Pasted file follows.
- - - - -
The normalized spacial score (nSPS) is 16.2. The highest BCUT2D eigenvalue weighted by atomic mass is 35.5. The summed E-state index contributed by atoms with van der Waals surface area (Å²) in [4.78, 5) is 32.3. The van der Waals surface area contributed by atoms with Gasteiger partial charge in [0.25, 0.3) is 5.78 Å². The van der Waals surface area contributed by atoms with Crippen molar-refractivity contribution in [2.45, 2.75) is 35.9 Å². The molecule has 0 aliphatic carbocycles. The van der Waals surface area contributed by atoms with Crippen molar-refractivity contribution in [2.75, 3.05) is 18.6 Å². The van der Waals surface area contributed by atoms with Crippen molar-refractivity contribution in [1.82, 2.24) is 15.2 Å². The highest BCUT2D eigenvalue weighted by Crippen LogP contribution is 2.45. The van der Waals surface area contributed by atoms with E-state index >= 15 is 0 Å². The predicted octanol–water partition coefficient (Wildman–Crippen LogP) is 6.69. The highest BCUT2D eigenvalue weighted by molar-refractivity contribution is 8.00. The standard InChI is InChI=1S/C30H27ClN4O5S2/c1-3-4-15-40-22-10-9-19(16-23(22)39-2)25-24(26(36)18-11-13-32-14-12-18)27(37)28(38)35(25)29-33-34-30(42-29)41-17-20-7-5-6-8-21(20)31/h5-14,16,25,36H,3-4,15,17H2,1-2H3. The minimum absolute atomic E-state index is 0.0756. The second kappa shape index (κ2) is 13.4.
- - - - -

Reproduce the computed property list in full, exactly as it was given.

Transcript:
The normalized spacial score (nSPS) is 16.2. The highest BCUT2D eigenvalue weighted by atomic mass is 35.5. The summed E-state index contributed by atoms with van der Waals surface area (Å²) in [4.78, 5) is 32.3. The van der Waals surface area contributed by atoms with Gasteiger partial charge in [0.25, 0.3) is 5.78 Å². The van der Waals surface area contributed by atoms with Crippen molar-refractivity contribution in [2.45, 2.75) is 35.9 Å². The molecule has 0 aliphatic carbocycles. The van der Waals surface area contributed by atoms with Crippen molar-refractivity contribution in [2.75, 3.05) is 18.6 Å². The van der Waals surface area contributed by atoms with Crippen molar-refractivity contribution in [1.82, 2.24) is 15.2 Å². The highest BCUT2D eigenvalue weighted by Crippen LogP contribution is 2.45. The van der Waals surface area contributed by atoms with E-state index >= 15 is 0 Å². The predicted octanol–water partition coefficient (Wildman–Crippen LogP) is 6.69. The highest BCUT2D eigenvalue weighted by molar-refractivity contribution is 8.00. The standard InChI is InChI=1S/C30H27ClN4O5S2/c1-3-4-15-40-22-10-9-19(16-23(22)39-2)25-24(26(36)18-11-13-32-14-12-18)27(37)28(38)35(25)29-33-34-30(42-29)41-17-20-7-5-6-8-21(20)31/h5-14,16,25,36H,3-4,15,17H2,1-2H3. The minimum absolute atomic E-state index is 0.0756. The second kappa shape index (κ2) is 13.4.